Can we stop calling the hosts of the presidential debates "moderators"? They're left-erators. It's time for the old media godfathers to end the pretense that they're fair and neutral observers of the American political scene. And it's time for the GOP to stop perpetuating these rigged exercises in futility.
Last week, the Commission on Presidential Debates announced the names of 2012's chosen referees: CNN's Candy Crowley, PBS's Jim Lehrer and CBS's Bob Schieffer will preside over the three presidential debates; ABC's Martha Raddatz will host the sole vice presidential debate. While the debate panel trumpeted the gender diversity of its picks, the chromosomal diversity is far outweighed by the political uniformity, class conformity and geographical homogeneity of the group.
Crowley has lived and worked in D.C. for liberal CNN for a quarter-century. Raddatz worked for liberal National Public Radio for five years before joining ABC News; she has been based in the D.C. bureau for the better part of a decade. Schieffer has been a fixture in the nation's capital at CBS News, home of the faked Rathergate documents, for three decades. Lehrer, the liberal patriarch of PBS News, is nearly as aged a Beltway monument as the Washington Monument itself.
The presidential debates are the last bastion of "mainstream" media self-delusion in the 21st century. They are a ritual laughingstock for tens of millions of American viewers who have put up with leading, softball questions for Democratic candidates and combative, fili-blustery lectures for Republican candidates campaign cycle after cycle. Now, Democrats are lobbying the supposedly nonpartisan debate commission to disallow questions about President Obama's phony dog-and-pony deficit panel.
Why does the Republican Party agree to play along with this ideologically stacked deck masquerading as an objective pantheon of disinterested journalism? The Romney campaign's capitulation to the liberal debate racket and its narrative-warpers comes at a time when more and more members of the Fourth Estate itself are admitting that they have served or been treated as tools for the Obama administration:
--Just this week, ABC News correspondent Jake Tapper told conservative talk-show host Laura Ingraham that he "thought the media helped tip the scales" for Obama. "I didn't think the coverage in 2008 was especially fair to either Hillary Clinton or John McCain. Sometimes I saw with story selection, magazine covers, photos picked, (the) campaign narrative, that it wasn't always the fairest coverage." Duh.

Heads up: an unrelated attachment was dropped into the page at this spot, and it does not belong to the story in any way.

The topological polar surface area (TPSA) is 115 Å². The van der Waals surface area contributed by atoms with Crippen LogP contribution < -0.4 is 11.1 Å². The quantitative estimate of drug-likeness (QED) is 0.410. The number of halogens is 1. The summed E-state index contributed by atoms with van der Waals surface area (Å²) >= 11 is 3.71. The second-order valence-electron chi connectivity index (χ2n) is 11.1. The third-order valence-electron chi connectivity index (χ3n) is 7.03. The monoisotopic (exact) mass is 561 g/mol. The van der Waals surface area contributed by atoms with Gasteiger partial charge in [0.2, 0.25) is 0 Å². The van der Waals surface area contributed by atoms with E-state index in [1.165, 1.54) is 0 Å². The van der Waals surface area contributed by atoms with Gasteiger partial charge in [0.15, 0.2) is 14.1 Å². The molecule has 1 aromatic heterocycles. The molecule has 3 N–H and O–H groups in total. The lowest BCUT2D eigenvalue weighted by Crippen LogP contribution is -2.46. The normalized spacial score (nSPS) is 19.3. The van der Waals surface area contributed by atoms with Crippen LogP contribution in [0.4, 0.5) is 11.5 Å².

--MSNBC political analyst Mark Halperin acknowledged this weekend on the "Today" show that the Beltway press corps is helping Obama drive campaign issues that most voters don't care about: "I think the press still likes this story a lot. The media is very susceptible to doing what the Obama campaign wants, which is to focus on (Mitt Romney's tax returns). ... Do voters care about it? I don't think so. ... I think it's mostly something that the press and insiders care about."
--Another MSNBC political reporter, Chuck Todd, disclosed that gaffetastic Vice President Joe Biden's staff was trying to edit the press pool reports to cover for the second-in-command's lack of rhetorical command. "This is an outrage that they do this," Todd said.
--Independent political blogger Keith Koffler of whitehousedossier.com reported this week that Team Obama was dictating interview topics to local TV reporters in battleground states, just after holding a kabuki press conference on Monday to capitalize on the Missouri GOP Rep. Todd Akin "legitimate rape"/magical uterus debacle. "In interviews with three local TV stations Monday, two from states critical to Obama's reelection effort, Obama held forth on the possibility of 'sequestration' if he and Congress fail to reach a budget deal, allowing him to make his favorite political point that Republicans are willing to cause grievous harm to the economy and jobs in order to protect the rich from tax increases," Koffler reported.
"The reporters mostly made no effort to hide the arrangement. 'The president invited me to talk about sequestration,' NBC 7 San Diego's reporter told her audience. In the interview, she set Obama up with a perfectly pitched softball the president couldn't have been more eager to take a swing at: 'What do you want individual San Diegans to know about sequestration?' she asked."
These willing lapdogs and stenographers follow in the footsteps of the hallowed Fishwrap of Record, which 'fessed up last month to allowing Obama campaign officials to have "veto power" over statements. "We don't like the practice," said Dean Baquet, managing editor for news at The New York Times. "We encourage our reporters to push back. Unfortunately this practice is becoming increasingly common, and maybe we have to push back harder."
If not the 2012 GOP presidential ticket, then who? If not now, then when?